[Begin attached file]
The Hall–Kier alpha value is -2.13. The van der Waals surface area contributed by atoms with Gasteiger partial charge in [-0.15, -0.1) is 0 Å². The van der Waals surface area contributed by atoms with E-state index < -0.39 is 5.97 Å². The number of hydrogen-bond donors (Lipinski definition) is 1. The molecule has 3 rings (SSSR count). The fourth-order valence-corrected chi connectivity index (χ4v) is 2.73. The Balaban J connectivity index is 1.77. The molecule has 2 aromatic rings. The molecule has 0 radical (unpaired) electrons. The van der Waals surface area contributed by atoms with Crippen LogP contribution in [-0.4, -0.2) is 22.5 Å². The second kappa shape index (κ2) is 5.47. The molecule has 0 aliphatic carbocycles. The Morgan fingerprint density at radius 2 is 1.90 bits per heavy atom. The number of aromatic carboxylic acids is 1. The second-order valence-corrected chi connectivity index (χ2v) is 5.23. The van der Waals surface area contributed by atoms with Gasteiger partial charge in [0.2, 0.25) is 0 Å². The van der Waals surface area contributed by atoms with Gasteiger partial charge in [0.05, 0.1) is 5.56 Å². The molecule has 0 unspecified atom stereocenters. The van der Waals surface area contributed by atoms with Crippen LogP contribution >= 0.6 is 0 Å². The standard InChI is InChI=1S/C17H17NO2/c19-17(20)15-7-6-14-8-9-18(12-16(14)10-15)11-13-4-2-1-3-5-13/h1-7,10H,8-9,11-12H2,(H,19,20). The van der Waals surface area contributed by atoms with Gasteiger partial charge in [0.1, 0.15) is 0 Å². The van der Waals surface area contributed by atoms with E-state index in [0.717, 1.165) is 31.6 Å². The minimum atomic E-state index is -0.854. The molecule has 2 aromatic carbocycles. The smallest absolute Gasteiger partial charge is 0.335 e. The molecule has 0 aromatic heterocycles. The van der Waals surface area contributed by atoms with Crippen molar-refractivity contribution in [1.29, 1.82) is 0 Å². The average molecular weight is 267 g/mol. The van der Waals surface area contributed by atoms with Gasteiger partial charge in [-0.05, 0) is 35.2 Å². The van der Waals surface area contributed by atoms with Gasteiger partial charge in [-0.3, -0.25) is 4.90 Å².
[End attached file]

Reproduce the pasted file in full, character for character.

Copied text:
The Hall–Kier alpha value is -2.13. The van der Waals surface area contributed by atoms with Gasteiger partial charge in [-0.15, -0.1) is 0 Å². The van der Waals surface area contributed by atoms with E-state index < -0.39 is 5.97 Å². The number of hydrogen-bond donors (Lipinski definition) is 1. The molecule has 3 rings (SSSR count). The fourth-order valence-corrected chi connectivity index (χ4v) is 2.73. The Balaban J connectivity index is 1.77. The molecule has 2 aromatic rings. The molecule has 0 radical (unpaired) electrons. The van der Waals surface area contributed by atoms with Crippen LogP contribution in [-0.4, -0.2) is 22.5 Å². The second kappa shape index (κ2) is 5.47. The molecule has 0 aliphatic carbocycles. The Morgan fingerprint density at radius 2 is 1.90 bits per heavy atom. The number of aromatic carboxylic acids is 1. The second-order valence-corrected chi connectivity index (χ2v) is 5.23. The van der Waals surface area contributed by atoms with Gasteiger partial charge in [0.2, 0.25) is 0 Å². The van der Waals surface area contributed by atoms with Gasteiger partial charge in [0.05, 0.1) is 5.56 Å². The molecule has 0 unspecified atom stereocenters. The van der Waals surface area contributed by atoms with Crippen LogP contribution >= 0.6 is 0 Å². The standard InChI is InChI=1S/C17H17NO2/c19-17(20)15-7-6-14-8-9-18(12-16(14)10-15)11-13-4-2-1-3-5-13/h1-7,10H,8-9,11-12H2,(H,19,20). The van der Waals surface area contributed by atoms with Gasteiger partial charge in [0.1, 0.15) is 0 Å². The van der Waals surface area contributed by atoms with E-state index in [0.717, 1.165) is 31.6 Å². The minimum atomic E-state index is -0.854. The molecule has 2 aromatic carbocycles. The smallest absolute Gasteiger partial charge is 0.335 e. The molecule has 0 aromatic heterocycles. The van der Waals surface area contributed by atoms with Crippen molar-refractivity contribution in [1.29, 1.82) is 0 Å². The average molecular weight is 267 g/mol. The van der Waals surface area contributed by atoms with Gasteiger partial charge in [-0.05, 0) is 35.2 Å². The van der Waals surface area contributed by atoms with Gasteiger partial charge in [-0.3, -0.25) is 4.90 Å².